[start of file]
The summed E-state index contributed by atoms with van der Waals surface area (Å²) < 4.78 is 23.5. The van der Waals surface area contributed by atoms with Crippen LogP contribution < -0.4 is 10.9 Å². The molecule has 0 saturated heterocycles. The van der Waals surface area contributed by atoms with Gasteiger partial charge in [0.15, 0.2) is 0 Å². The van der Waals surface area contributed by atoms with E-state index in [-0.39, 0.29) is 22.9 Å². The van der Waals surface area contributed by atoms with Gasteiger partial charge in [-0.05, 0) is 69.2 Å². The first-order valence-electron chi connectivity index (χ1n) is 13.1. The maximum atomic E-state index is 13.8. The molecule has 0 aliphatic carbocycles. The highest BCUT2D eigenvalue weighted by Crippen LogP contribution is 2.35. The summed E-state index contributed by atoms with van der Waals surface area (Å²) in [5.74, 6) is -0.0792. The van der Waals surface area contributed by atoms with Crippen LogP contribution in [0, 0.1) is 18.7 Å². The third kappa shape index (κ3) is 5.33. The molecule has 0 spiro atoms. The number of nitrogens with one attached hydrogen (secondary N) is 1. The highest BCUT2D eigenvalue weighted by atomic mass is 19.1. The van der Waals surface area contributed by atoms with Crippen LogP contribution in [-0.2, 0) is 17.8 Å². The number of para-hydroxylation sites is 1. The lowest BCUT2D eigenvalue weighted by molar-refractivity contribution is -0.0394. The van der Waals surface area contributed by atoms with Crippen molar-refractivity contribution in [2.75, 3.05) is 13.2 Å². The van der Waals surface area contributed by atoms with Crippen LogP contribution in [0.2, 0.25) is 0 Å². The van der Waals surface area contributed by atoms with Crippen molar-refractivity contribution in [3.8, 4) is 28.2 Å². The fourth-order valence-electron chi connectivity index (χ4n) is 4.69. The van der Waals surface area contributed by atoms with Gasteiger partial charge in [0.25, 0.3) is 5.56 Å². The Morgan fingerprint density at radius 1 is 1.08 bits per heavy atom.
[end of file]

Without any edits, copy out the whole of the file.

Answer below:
The summed E-state index contributed by atoms with van der Waals surface area (Å²) < 4.78 is 23.5. The van der Waals surface area contributed by atoms with Crippen LogP contribution < -0.4 is 10.9 Å². The molecule has 0 saturated heterocycles. The van der Waals surface area contributed by atoms with Gasteiger partial charge in [0.15, 0.2) is 0 Å². The van der Waals surface area contributed by atoms with E-state index in [-0.39, 0.29) is 22.9 Å². The van der Waals surface area contributed by atoms with Gasteiger partial charge in [-0.05, 0) is 69.2 Å². The first-order valence-electron chi connectivity index (χ1n) is 13.1. The maximum atomic E-state index is 13.8. The molecule has 0 aliphatic carbocycles. The highest BCUT2D eigenvalue weighted by Crippen LogP contribution is 2.35. The summed E-state index contributed by atoms with van der Waals surface area (Å²) in [5.74, 6) is -0.0792. The van der Waals surface area contributed by atoms with Crippen LogP contribution in [0, 0.1) is 18.7 Å². The third kappa shape index (κ3) is 5.33. The molecule has 0 spiro atoms. The number of nitrogens with one attached hydrogen (secondary N) is 1. The highest BCUT2D eigenvalue weighted by atomic mass is 19.1. The van der Waals surface area contributed by atoms with Crippen LogP contribution in [-0.2, 0) is 17.8 Å². The number of para-hydroxylation sites is 1. The lowest BCUT2D eigenvalue weighted by molar-refractivity contribution is -0.0394. The van der Waals surface area contributed by atoms with Crippen molar-refractivity contribution in [2.75, 3.05) is 13.2 Å². The van der Waals surface area contributed by atoms with Crippen LogP contribution in [0.2, 0.25) is 0 Å². The van der Waals surface area contributed by atoms with Crippen molar-refractivity contribution in [3.8, 4) is 28.2 Å². The fourth-order valence-electron chi connectivity index (χ4n) is 4.69. The van der Waals surface area contributed by atoms with Gasteiger partial charge in [0.25, 0.3) is 5.56 Å². The Morgan fingerprint density at radius 1 is 1.08 bits per heavy atom.